Maintain Your Right to Protect Your Community
S.105 threatens to limit people's ability to successfully challenge the government when a person believes a permit is incorrectly issued. This bill weakens what is known as the Automatic Stay - a pause button that prevents harm from occurring while a challenge to a permit is considered.
Under the guise of promoting economic development, the bill limits the ability of people to fully participate in the public decision-making process. Our government should be making it easier for them to have their voices heard – not harder.
In short, the bill would allow construction to occur on a project BEFORE that project receives its permits. Short-circuiting the permitting process would put the air, land, and water of South Carolina at risk. Our natural resources fuel over a third of our state’s economy – they are too valuable to allow their destruction in this way.
The Automatic Stay temporarily prevents activity when a permit decision is challenged (before the permit is granted). The “stay” allows the court to assess the facts and law in order to determine whether the permit will allow an entity to pollute into the environment in the least harmful way. The “stay” avoids irreparable harm to people or places before that harm occurs -- protecting people, places, and investments.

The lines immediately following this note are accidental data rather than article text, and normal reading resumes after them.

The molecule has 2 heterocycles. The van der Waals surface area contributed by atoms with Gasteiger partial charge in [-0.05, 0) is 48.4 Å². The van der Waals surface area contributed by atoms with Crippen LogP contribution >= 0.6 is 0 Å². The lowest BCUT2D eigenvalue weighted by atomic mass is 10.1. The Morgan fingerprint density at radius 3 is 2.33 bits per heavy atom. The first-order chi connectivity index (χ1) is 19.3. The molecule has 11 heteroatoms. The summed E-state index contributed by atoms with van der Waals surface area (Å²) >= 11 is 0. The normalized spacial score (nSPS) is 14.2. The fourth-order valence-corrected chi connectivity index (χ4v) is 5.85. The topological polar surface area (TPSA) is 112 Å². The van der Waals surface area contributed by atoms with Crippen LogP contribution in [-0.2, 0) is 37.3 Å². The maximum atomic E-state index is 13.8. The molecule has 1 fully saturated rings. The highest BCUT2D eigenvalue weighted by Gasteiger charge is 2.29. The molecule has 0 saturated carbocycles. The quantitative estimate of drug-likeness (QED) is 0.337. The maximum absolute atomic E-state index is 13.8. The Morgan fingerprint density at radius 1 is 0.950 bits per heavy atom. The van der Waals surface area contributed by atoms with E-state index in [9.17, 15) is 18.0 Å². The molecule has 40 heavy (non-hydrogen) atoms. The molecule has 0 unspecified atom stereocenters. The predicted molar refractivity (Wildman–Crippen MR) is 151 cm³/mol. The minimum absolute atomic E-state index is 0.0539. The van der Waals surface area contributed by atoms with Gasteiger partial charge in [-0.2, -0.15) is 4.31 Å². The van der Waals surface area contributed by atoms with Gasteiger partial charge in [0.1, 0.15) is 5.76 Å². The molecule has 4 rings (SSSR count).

This tool may be used by a wide range of entities - conservation groups, wastewater utilities, hospitals, restaurants, and any other entity that must obtain, or may be affected by, a DHEC permit for operation.
The stakes are high in permit challenges, for both an applicant and a challenger. Allowing an activity to begin with a faulty permit or requiring citizens to post high bonds would significantly harm people's ability to protect their community from irreparable harm.
S.105 proposes a set a time limit to the Stay instead of the current process where a motion can be made at any time to have it lifted. The bill then makes any further hold be placed only through injunctive relief, putting the burden of proof on citizens and making the process much more costly.
On April 20th, a House Subcommittee bad this bad bill even worse.
The House Judiciary Committee made a bad bill even worse. An ammendent is threatening to further limit the auto stay to 30 days (down from 90), remove hazardous waste dumping protections added by the Senate, and eliminate the appeals process if the project in question is completed before the appeal has been heard.
Ask your Representative to oppose S.105 and protect the automatic stay.
Read more about the bill and the permitting process here.